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Connecting China and the World

2019-02-12 15:26:00 Source:China Today Author:By staff reporter MA LI
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“In the past decade, the number of Chinese-learning students in French primary schools, middle schools, and universities has increased manyfold. Chinese has become a popular second foreign language in France following Spanish, German, and Italian,” said Christian Lagarde, vice president of Université de Montpellier, at the 13th Confucius Institute Conference.

Sixteen participants of the “Chinese Bridge” autumn batch from Malaysia write the Chinese character “China” with a writing brush at Hainan Normal University on October 27, 2016. 

 

With the ascent of China’s international standing and the expansion of its opening-up, China is having more exchanges with other countries in fields ranging from economy and politics, to culture. The study of the Chinese language is sweeping across the world.

 

So far, more than 60 countries have put the Chinese language courses in their school curriculums. The number of people learning the language has soared from 30 million in 2004 to over 100 million at present. “In 2005, only 200 middle schools in the U.S. ran Chinese courses with Chinese-learning students numbering merely 20,000. By 2016, the figure had exceeded 400,000,” said Guo Jiaoyang, director of the Division of American and Oceanian Confucius Institutes of the Confucius Institute Headquarters.

 

In order to boost international communication and exchanges, and introduce its language to the rest of the world, China started the non-profit program of Confucius Institutes in 2004 to teach the Chinese language and promulgate Chinese culture overseas. This program draws on the experience of other countries, including the U.K., France, and Germany, in promoting their languages globally. According to Guo, with the expansion of the program and the materialization of more opening-up policies of China, Chinese language learning fervor has been rising in countries like the U.S., Russia, and in those along the Belt and Road.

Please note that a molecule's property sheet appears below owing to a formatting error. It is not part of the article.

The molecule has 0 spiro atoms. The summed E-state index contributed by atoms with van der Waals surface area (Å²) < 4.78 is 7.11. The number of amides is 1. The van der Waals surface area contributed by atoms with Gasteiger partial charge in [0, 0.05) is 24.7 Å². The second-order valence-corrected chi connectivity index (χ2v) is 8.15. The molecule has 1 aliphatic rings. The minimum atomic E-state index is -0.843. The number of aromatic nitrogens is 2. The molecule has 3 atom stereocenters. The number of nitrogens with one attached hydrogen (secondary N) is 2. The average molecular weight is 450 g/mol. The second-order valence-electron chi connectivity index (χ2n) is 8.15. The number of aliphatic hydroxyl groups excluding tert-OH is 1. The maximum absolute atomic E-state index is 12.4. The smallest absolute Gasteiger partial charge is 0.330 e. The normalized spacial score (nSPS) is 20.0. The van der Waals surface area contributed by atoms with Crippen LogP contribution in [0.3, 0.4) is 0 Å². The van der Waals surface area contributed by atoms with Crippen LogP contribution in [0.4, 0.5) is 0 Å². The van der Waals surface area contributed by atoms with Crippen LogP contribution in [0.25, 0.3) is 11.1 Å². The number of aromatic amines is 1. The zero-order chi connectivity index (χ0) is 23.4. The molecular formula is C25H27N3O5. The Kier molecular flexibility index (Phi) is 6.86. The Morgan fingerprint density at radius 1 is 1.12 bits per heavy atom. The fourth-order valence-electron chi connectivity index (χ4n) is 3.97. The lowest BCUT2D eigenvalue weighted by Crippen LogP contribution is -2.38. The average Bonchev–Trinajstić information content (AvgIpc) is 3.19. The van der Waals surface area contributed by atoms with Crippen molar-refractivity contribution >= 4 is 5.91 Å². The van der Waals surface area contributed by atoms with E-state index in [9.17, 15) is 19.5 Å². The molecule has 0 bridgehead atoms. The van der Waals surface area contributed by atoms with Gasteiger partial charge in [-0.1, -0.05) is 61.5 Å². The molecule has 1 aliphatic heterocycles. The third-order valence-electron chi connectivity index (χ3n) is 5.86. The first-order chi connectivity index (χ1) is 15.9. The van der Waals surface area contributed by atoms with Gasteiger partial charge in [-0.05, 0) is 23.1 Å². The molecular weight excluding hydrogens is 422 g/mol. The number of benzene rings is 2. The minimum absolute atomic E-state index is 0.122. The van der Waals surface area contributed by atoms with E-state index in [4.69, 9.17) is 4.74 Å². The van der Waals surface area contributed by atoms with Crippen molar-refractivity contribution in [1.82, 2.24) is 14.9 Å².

Chinese President Xi Jinping has stressed on several occasions that the Confucius Institute is a window and bridge for exchanges between Chinese and other languages and cultures. It is a program of China and the world as well. With the joint efforts of Chinese and local partners, the teaching and services of Confucius Institutes worldwide have been steadily improved, and their cultural activities are now even more robust. The institutes meet the demand of the people of other countries to learn Chinese, and makes positive contributions to pragmatic cooperation in economy and trade.

Participants from the Confucius Institute cheer after rowing to the finish line in a boat race

 

during the Dragon Boat Festival in New York on August 7, 2016.

 

 

 

The Confucius Institute works for cultural diversity under the tenet of cultural integration through language learning. By the end of last November, 548 Confucius Institutes and 1,193 Confucius Classes had been established in 154 countries and regions around the world, with 30 institutes founded in 2018 alone.

 

A Bridge Between Hearts

 

Dennis Delehanty, 66, is the oldest student of the Confucius Institute at the George Mason University of the U.S. With a long career in foreign affairs and postal service with the U.S. government, Delehanty has learnt several languages. By reading the classic works of Lao She, Ba Jin, Shen Congwen, Mo Yan, and other Chinese authors, he felt the richness of Chinese culture and the inclusiveness and resilience of the Chinese nation, he told China Today.

 

In the opinion of Delehanty, Confucian thinking and the tenets of the Confucius Institute bring China and the world together. He believes that Chinese learning is more than mastering a language; it creates an emotional bond. This is the institute’s contribution to humankind. He hopes that more young people around the world will learn Chinese at the local Confucius Institutes, and hence learn more about China and join hands to build a better future.

 

The Confucius Institute of the University of Sheffield at present holds 200 classes, which have enrolled 14,000 students over the past several years. Keith Burnett, former president of the university and council member of the Council of the Confucius Institute Headquarters, lauded the Chinese teachers and staff members of the institute as nongovernmental envoys, through whom communities and individuals around the world feel the kindness and devotion of China. He said that China excels at construction of infrastructures such as bridges, but the most important bridge for human communication is not built with iron, steel, or stone. He thanks China for its efforts to build bridges between hearts around the world that promote understanding between China and the rest of the world.